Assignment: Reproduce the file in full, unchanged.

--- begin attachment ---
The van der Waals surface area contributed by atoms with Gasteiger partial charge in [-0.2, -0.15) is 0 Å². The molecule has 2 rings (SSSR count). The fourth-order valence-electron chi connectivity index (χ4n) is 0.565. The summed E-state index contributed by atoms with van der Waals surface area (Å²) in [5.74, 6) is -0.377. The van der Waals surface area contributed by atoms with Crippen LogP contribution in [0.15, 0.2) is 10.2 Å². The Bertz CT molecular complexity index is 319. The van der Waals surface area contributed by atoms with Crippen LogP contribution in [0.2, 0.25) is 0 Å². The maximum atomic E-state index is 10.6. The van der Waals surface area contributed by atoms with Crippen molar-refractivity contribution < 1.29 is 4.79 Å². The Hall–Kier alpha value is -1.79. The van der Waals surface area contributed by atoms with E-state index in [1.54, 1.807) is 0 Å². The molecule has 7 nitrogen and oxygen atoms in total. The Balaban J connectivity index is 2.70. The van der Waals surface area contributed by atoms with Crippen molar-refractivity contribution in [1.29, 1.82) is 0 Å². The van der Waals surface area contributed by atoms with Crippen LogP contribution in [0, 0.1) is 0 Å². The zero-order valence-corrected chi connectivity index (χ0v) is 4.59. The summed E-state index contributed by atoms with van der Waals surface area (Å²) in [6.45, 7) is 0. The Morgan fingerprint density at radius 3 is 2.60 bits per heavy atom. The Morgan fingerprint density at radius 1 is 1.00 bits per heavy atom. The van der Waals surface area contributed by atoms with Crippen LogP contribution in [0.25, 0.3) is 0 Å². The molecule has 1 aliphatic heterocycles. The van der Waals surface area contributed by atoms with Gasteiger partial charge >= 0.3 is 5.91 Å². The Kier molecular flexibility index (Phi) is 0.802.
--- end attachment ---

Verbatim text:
The van der Waals surface area contributed by atoms with Gasteiger partial charge in [-0.2, -0.15) is 0 Å². The molecule has 2 rings (SSSR count). The fourth-order valence-electron chi connectivity index (χ4n) is 0.565. The summed E-state index contributed by atoms with van der Waals surface area (Å²) in [5.74, 6) is -0.377. The van der Waals surface area contributed by atoms with Crippen LogP contribution in [0.15, 0.2) is 10.2 Å². The Bertz CT molecular complexity index is 319. The van der Waals surface area contributed by atoms with Crippen LogP contribution in [0.2, 0.25) is 0 Å². The maximum atomic E-state index is 10.6. The van der Waals surface area contributed by atoms with Crippen molar-refractivity contribution < 1.29 is 4.79 Å². The Hall–Kier alpha value is -1.79. The van der Waals surface area contributed by atoms with E-state index in [1.54, 1.807) is 0 Å². The molecule has 7 nitrogen and oxygen atoms in total. The Balaban J connectivity index is 2.70. The van der Waals surface area contributed by atoms with Crippen molar-refractivity contribution in [1.29, 1.82) is 0 Å². The van der Waals surface area contributed by atoms with Crippen LogP contribution in [0, 0.1) is 0 Å². The zero-order valence-corrected chi connectivity index (χ0v) is 4.59. The summed E-state index contributed by atoms with van der Waals surface area (Å²) in [6.45, 7) is 0. The Morgan fingerprint density at radius 3 is 2.60 bits per heavy atom. The Morgan fingerprint density at radius 1 is 1.00 bits per heavy atom. The van der Waals surface area contributed by atoms with Crippen LogP contribution in [0.25, 0.3) is 0 Å². The molecule has 1 aliphatic heterocycles. The van der Waals surface area contributed by atoms with Gasteiger partial charge >= 0.3 is 5.91 Å². The Kier molecular flexibility index (Phi) is 0.802.